His re-emergence in hot and sunny Accra after an electoral-defeat induced vacation in cold and damp London to declare his intention to contest the NPP presidential primaries has sparked debate about his age, political ambitions and the fortunes of the party and invariably confirmed what has long been suspected in some circles that he will once again throw his hat into the presidential race come 2016.
To Nana Akuffo Addo's political foes - - they are not just confined to the NDC, the NPP is awash with his detractors - - he is overly ambitious, a distraction, a stumbling block to his party's electoral triumph, and at his age, 70, isn't supple enough to withstand the rigors of an intense political campaign to win the nomination of his party, and ultimately the coveted grand prize -- the presidency of Ghana.
His legions of supporters, however, don't subscribe to these views which they readily dismiss as idle talk by people bent on distorting Addo's political ambitions to prevent his ascendancy to the presidency. These supporters, including the insufferable Franklin Cudjoe of the Accra based think tank, Imani, just aren't convinced their man is old and rickety and thus incapable of restoring the party's winning ways despite twice losing the presidential elections.
And they point to the 'poor performance' of the NDC and the resultant sputtering economy as evidence that the party's chances of recapturing the presidency are brighter than before. Yes, the economy is in poor shape and Ghanaians are chaffing under really harsh conditions, but whether that will translate into electoral victory for the opposition NPP remains to be seen.
The debate not only underlines Nana's political significance, it also reinforces a narrative that has persisted for well over a decade that Addo has a stranglehold on the NPP and is not quite ready yet despite an advancing age, to pass on the baton to a younger man/woman who will lead the party to political glory.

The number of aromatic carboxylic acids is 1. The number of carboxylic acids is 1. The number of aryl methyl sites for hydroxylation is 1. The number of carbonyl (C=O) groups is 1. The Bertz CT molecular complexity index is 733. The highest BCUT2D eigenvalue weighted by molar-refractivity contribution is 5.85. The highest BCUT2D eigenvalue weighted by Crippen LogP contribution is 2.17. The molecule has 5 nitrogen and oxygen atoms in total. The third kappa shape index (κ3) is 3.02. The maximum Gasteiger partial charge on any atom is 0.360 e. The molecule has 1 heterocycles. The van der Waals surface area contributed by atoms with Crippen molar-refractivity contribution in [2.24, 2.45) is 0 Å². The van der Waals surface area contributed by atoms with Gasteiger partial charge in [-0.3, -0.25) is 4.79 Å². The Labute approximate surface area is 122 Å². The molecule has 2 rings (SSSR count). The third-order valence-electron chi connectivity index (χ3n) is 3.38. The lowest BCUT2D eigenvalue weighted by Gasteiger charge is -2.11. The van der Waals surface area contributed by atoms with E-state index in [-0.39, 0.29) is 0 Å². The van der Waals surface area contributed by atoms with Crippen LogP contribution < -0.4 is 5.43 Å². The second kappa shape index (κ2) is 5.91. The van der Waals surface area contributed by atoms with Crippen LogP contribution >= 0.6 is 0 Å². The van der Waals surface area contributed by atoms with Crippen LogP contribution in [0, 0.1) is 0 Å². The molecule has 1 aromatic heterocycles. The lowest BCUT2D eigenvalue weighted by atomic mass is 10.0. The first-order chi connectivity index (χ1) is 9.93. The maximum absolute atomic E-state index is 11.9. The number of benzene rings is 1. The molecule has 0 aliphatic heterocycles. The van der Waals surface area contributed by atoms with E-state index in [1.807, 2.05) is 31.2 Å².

As one can imagine this assertion does not sit well with the NPP faithful who are uncomfortable with the idea that one man alone can dominate an organization. But, history is replete with such individuals. Closer home, Rawlings dominated the P/NDC for well over twenty years and won elections. Well, Addo lacks the charisma and persuasiveness of Rawlings.
Though he is yet to win national elections, there is ample evidence to show that Addo's dominance of the NPP is deep-rooted and yet to show signs of weakness. The party gave him the nod twice only for him to go on and lose the presidential elections in 2008 and in 2012.
And clearly cognizant of the massive support he enjoys from the rank and file of the party, he made known his intentions to compete for the party's presidential nomination, yet again. So, how on earth can some NPP folks say with a straight face that he is not the party's alpha male?
Addo's dominance does not bode well for the NPP's fortunes in the long term. It has bred an unhealthy dependence on one man who lacks charisma and the killer instinct. More ominous for the party are the fissures that have developed. Dr. Charles Kennedy and others recently voiced their concerns about this singular focus on Addo to the detriment of others whose political ambitions and ideas are stymied.
Why the NPP would pin its hopes for political redemption on one man is the myth of politics. After all, the party does not lack for skilled, intelligent, charismatic and capable men and women who can revive its winning ways once again.
Allan Kyerematen, Mumuni Bawumia, Arthur Kennedy and a host of others are waiting in the wings for the chance to showcase their leadership skills and should therefore be accorded the chance to lead the party into battle in 2016. The party's electoral success hinges on its choice of a candidate who can appeal to a vast section of Ghanaian voters in the nine regions. Nana Akuffo Addo does not meet that criteria.